Monday, July 22, 2013

The Absolute Boundaries of Jesus





I read a CNN review about Reza Aslan's new book Zealot.  To put it in a nutshell, Aslan was raised as a culturally Muslim in Iran, then came to California.  There he because an Evangelical.  He eventually went to seminary to study world religions and, left Evangelicalism . . . but not Jesus.  The point of the book is that the historical Jesus is a pretty neat guy, worthy of us following his example . . . and you don't have to be a Christian to do so.

A long time ago I sat through a wonderful lecture (via tape) by Francis Schaeffer on "The Absolute Limits of Christianity."  He tried to stake out the boundaries, outside which, you are no longer a Christian.  He placed the boundaries, on each side, in places that might surprise many. They were simplistic.  For example, you didn't have to adopt all the major Church (evangelical Church) doctrines.  But certainly you must believe that Jesus is divine. 

I caught the old movie Oh God on public TV the other night.  One of the questions asked of "God" (aka George Burns) was, "Was Jesus the son of God?"  To which he answered, "Yes . . . Adam was the son of God, you are my sons too."  So that is not what Dr. Schaeffer meant.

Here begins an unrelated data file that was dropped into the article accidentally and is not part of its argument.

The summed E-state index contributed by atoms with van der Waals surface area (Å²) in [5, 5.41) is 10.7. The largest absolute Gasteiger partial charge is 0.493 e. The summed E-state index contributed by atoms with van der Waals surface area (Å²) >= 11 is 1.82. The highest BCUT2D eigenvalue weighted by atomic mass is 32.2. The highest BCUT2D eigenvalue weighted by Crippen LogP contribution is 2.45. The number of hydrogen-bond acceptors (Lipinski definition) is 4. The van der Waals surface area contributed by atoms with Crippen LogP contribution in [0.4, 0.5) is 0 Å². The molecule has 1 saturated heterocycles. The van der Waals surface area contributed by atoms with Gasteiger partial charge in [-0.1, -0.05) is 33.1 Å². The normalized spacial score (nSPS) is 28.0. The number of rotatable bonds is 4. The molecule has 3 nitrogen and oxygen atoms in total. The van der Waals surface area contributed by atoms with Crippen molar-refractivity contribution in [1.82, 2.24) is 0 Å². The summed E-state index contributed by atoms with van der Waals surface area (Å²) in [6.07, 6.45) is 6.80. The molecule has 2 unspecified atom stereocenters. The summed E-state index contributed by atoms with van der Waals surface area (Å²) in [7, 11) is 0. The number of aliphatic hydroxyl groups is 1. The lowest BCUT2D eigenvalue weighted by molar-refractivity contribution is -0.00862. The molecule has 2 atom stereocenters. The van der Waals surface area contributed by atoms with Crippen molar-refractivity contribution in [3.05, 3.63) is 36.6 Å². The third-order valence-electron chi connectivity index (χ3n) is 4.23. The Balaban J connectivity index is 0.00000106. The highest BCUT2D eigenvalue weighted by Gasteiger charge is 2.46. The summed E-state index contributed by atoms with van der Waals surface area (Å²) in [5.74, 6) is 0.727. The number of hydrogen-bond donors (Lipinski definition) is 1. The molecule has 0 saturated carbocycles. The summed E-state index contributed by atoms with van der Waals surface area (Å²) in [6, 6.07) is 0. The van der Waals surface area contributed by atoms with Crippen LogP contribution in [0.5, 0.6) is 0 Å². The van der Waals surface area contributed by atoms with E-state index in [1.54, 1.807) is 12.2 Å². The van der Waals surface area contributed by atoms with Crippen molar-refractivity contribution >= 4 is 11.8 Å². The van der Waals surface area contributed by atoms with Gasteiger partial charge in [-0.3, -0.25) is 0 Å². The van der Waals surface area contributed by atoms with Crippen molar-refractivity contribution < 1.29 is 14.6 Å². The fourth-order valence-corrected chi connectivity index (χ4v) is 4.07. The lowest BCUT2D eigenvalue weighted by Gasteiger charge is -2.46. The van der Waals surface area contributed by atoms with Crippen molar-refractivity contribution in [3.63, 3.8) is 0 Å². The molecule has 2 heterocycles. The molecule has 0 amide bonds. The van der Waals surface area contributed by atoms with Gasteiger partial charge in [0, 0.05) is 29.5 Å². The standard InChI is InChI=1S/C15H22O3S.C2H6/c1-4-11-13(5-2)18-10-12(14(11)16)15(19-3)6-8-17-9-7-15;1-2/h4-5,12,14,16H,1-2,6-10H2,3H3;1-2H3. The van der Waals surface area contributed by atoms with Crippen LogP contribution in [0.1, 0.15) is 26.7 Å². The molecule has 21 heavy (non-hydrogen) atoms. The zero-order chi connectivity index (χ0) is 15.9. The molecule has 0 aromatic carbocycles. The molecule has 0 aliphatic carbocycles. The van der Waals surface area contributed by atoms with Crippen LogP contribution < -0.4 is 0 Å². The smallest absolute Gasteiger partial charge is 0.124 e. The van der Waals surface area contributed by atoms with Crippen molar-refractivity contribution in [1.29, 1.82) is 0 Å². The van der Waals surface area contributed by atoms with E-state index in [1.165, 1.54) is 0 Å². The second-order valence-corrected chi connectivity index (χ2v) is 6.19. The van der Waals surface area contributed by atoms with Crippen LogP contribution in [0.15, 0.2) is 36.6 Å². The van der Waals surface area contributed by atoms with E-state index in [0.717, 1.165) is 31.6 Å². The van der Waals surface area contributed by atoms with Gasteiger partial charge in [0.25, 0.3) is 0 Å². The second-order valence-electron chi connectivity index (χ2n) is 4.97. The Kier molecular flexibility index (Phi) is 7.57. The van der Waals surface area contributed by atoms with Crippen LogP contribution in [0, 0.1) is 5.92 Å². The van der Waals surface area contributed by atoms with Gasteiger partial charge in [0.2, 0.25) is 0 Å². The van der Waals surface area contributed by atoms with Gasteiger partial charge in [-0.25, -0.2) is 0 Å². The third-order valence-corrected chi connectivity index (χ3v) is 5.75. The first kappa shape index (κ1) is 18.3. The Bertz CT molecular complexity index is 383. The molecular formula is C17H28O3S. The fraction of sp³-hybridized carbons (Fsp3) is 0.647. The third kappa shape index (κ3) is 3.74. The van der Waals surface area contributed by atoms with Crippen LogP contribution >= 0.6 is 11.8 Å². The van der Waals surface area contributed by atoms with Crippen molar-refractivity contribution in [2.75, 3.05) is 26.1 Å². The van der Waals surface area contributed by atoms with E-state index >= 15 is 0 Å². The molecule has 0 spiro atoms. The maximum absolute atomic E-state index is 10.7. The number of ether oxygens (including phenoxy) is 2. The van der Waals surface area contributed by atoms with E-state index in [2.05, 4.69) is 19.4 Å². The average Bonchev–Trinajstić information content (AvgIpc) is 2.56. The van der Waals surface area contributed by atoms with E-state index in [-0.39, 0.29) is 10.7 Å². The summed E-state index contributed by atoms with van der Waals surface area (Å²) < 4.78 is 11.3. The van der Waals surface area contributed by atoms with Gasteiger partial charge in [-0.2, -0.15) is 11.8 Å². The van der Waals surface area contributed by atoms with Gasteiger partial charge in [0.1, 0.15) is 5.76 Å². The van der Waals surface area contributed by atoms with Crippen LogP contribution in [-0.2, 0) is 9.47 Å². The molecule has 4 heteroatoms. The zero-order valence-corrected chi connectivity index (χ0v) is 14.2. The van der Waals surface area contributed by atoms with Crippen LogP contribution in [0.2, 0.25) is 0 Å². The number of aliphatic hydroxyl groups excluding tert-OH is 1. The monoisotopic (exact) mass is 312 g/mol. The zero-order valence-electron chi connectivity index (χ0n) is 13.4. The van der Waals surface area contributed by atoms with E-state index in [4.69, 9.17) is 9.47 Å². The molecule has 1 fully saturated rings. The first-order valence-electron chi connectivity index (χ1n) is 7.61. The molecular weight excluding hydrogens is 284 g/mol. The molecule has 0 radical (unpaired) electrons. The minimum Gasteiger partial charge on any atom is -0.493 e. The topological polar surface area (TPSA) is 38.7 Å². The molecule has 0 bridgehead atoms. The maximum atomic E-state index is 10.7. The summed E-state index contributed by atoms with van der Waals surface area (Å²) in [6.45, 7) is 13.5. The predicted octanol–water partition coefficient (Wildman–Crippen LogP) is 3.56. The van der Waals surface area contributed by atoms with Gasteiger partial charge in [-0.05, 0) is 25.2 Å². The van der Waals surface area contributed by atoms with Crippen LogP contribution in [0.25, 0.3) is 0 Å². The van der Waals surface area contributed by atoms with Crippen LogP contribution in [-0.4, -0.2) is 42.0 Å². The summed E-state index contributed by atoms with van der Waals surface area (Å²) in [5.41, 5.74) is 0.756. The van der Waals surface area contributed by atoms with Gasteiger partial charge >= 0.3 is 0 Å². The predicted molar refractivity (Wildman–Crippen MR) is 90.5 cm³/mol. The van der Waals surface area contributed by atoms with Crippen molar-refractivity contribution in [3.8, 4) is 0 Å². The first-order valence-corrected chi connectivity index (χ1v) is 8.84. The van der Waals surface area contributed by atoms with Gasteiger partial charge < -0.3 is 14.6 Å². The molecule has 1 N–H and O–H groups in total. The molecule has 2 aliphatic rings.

With this said, I have thought for a long time if we could take the historical Jesus, take away the layers and layers of religious packaging, you would end up with a very palatable personal hero and person that most people of our society would adore.  Eventually, it would beg the question . . . could he really be divine?

Yes Reza goes too far . . . but he makes a point that is worth considering.  Remove Jesus from the trappings, the eyes rolling in the back of the head, the incense, the halos, the WWJD bracelets, and the narcissistic "I'm at the center of Jesus' universe . . . he finds me parking places" thinking and you might find something wonderful.

3 comments:

Anonymous said...

I haven't read the book yet, just curious how does Reza goes too far?

j. Michael Jones said...

I've only read the reviews. The major point of where he went too far is to de-divine (no such word but you get my drift) the person of Jesus. He presents Jesus as a wonderful man, an enlightened man like the Buddha . . . but not the divine son of God who takes away the sins of the world.

Cheri said...

Fantastic!